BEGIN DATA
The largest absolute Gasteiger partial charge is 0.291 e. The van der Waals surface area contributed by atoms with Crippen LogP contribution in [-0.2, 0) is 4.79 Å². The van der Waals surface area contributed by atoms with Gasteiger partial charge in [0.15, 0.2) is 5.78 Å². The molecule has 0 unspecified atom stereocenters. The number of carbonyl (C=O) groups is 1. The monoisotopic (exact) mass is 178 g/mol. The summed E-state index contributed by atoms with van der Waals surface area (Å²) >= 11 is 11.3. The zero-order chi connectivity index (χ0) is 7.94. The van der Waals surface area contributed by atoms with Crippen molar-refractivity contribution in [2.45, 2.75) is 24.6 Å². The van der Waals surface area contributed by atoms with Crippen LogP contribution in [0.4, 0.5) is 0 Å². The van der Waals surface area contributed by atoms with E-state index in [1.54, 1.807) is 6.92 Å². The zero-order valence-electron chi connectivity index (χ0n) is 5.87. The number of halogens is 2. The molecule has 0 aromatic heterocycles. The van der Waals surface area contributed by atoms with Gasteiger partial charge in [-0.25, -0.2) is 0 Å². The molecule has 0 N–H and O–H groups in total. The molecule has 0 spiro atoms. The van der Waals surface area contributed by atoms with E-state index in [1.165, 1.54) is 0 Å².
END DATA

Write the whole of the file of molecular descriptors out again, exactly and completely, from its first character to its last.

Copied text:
The largest absolute Gasteiger partial charge is 0.291 e. The van der Waals surface area contributed by atoms with Crippen LogP contribution in [-0.2, 0) is 4.79 Å². The van der Waals surface area contributed by atoms with Gasteiger partial charge in [0.15, 0.2) is 5.78 Å². The molecule has 0 unspecified atom stereocenters. The number of carbonyl (C=O) groups is 1. The monoisotopic (exact) mass is 178 g/mol. The summed E-state index contributed by atoms with van der Waals surface area (Å²) >= 11 is 11.3. The zero-order chi connectivity index (χ0) is 7.94. The van der Waals surface area contributed by atoms with Crippen molar-refractivity contribution in [2.45, 2.75) is 24.6 Å². The van der Waals surface area contributed by atoms with Crippen LogP contribution in [0.4, 0.5) is 0 Å². The van der Waals surface area contributed by atoms with E-state index in [1.54, 1.807) is 6.92 Å². The zero-order valence-electron chi connectivity index (χ0n) is 5.87. The number of halogens is 2. The molecule has 0 aromatic heterocycles. The van der Waals surface area contributed by atoms with Gasteiger partial charge in [-0.25, -0.2) is 0 Å². The molecule has 0 N–H and O–H groups in total. The molecule has 0 spiro atoms. The van der Waals surface area contributed by atoms with E-state index in [1.165, 1.54) is 0 Å².